Since directing his debut feature, the award-winning “Pi” on a budget of $60,000 raised from family and friends, back in 1998, Darren Aronofsky has established himself as one of the few truly auteur directors who have the clout to bring their creative visions to cinemas. From “Requiem for a Dream” and “Black Swan,” to “The Wrestler,” “The Fountain” and “Noah,” Aronofsky has consistently blurred the artificial lines between good and bad in the most original ways. Though he’s pioneered the use of special effects in his films, ultimately, Aronofsky’s films rely on strong stories to inform their visual style. Since his work is driven by creativity and an independent vision, it’s no surprise that the Woodstock Film Festival is awarding him the 2014 Honorary Maverick Award.
Indiewire recently chatted with the director about what it means to be a maverick, his thoughts on digital vs. film and the Bible as inspiration for his films.
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According to the description from the Woodstock Film Festival, the award is for people “whose life and work is driven by creativity, independent vision, and social activism.” With that definition in mind, do you consider yourself a maverick?
Really? You went to Harvard and you had to look up maverick in the dictionary?
You have to remember, I’m a public school kid from Brooklyn, so my verbal skills were never quite my strength. So I looked it up and I went, “oh, that’s a really cool thing to name for a film festival.” And to win an award named after that is great. I’m just excited because Woodstock, being a New York City kid, and I guess being an American, Woodstock has this incredible…you know, it’s such an iconic town and the ideas behind it are great. So getting it from that city is really cool because I think what they did in 20th century history, that town, was such a defining moment. So it’s kind of cool to be linked to it through this award.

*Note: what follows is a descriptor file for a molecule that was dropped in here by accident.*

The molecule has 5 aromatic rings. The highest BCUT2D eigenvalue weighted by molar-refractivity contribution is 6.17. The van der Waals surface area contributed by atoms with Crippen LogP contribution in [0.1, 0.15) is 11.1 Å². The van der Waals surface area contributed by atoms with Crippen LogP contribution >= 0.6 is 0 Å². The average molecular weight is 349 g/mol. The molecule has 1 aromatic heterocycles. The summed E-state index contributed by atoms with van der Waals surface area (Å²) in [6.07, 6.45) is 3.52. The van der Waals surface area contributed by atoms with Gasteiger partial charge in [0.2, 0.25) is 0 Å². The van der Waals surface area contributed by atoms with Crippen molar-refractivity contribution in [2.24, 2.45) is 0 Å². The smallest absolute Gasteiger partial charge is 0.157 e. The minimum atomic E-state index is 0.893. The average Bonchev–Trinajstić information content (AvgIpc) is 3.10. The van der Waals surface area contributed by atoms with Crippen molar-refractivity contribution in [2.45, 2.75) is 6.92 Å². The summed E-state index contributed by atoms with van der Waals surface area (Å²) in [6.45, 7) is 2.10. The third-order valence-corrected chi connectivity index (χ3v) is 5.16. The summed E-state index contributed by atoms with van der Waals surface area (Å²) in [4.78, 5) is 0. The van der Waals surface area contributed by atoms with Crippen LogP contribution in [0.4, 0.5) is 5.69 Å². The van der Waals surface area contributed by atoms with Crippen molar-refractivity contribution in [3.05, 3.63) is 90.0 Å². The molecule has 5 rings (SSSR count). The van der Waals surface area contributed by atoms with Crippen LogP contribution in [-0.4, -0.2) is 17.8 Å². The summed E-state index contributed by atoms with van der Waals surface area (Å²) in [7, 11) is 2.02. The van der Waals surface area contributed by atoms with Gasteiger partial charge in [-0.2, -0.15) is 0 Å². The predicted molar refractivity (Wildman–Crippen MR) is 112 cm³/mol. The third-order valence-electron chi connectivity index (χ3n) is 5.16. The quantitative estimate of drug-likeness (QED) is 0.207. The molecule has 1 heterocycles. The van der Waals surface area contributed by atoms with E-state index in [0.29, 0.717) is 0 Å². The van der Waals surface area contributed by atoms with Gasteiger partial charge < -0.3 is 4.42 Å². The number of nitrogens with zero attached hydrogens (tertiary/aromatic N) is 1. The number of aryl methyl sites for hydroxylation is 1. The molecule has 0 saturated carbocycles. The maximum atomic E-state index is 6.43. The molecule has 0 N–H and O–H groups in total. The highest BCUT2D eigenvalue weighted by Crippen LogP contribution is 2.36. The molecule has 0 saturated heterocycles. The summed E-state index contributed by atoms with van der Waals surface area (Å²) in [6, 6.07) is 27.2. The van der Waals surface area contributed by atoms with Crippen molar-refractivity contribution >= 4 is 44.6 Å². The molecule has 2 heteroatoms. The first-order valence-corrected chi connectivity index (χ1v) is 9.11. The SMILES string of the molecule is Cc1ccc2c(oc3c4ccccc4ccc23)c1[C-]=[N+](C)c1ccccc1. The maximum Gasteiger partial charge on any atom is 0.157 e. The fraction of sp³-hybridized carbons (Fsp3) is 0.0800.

So you feel that the festival carries on that counter-culture legacy?
I don’t know actually, I haven’t been to the festival. It’s my first time up there, so I don’t really know much about the festival. But I do know about the town. I’ve been up there several times and it’s a great place.
Who are some of your personal mavericks?
With good reason!
I don’t know where that link came from, if there was some type of John Cassavetes maverick award somewhere, but somehow those are linked in my head. When you mention the definition, I think that’s very truthful. And definitely as a film student I was watching his movies. I’ve been watching his movies for a very very long time and they’ve been a big inspiration for me.
Maverick makes me think of someone outside of the establishment and though you started out as sort of an indie wunderkind, now that you have made one of the biggest studio box office successes of the year, do you feel like you’re part of the establishment?
For me it’s always been about being an independent filmmaker, it doesn’t matter if you’re making films within the Hollywood or some other filmmaking system or not. It’s more when there’s a division between the creative control, between the money and the filmmakers. I don’t know about that idea of being in the system or out of the system. I think when you’re trying to make films that are different, beggars can’t be choosers. And you have to go to a place that seems to align with your aesthetics as much as possible, then have a marriage, then dive into it and try to make the best film you can. Something like “Noah,” the only people that are supporting films of that scale and have the expertise to make films of that level because they’ve done it many times, it made sense to work with Paramount and Regency.
And also in terms of being able to distribute them internationally.
Exactly, exactly. To have the incredible support that they gave us in releasing the film and getting the word out there that we made the film. They were great at it.
Speaking of “Noah,” which was an incredible film that elicited some really strong and very mixed responses, and then went on to be this huge box office success in the U.S. and internationally, what did you learn from that experience? The reception of the film, did that go at all like you expected?
It was strange because I’m still learning from it. And I think the studio which has done this many times is learning from it. It was a very very different experience for everyone involved. And things didn’t play out in any way that was expected or seen before. And that happened with the making of the film as well as the release of the film. So I’m still processing to be honest about it all. There were a lot of vocal people who had a lot of different opinions. It didn’t matter if you were a believer or a non-believer or a filmgoer, the reactions were really really varied. But I think I get that on all my movies. This was just on a much bigger scale, and because when you’re working on a title that has a lot of preconceptions to it, it just magnified it. But I think if you look at everything I’ve done before, the reactions are always all over the map. For me that’s what’s exciting is having discussion.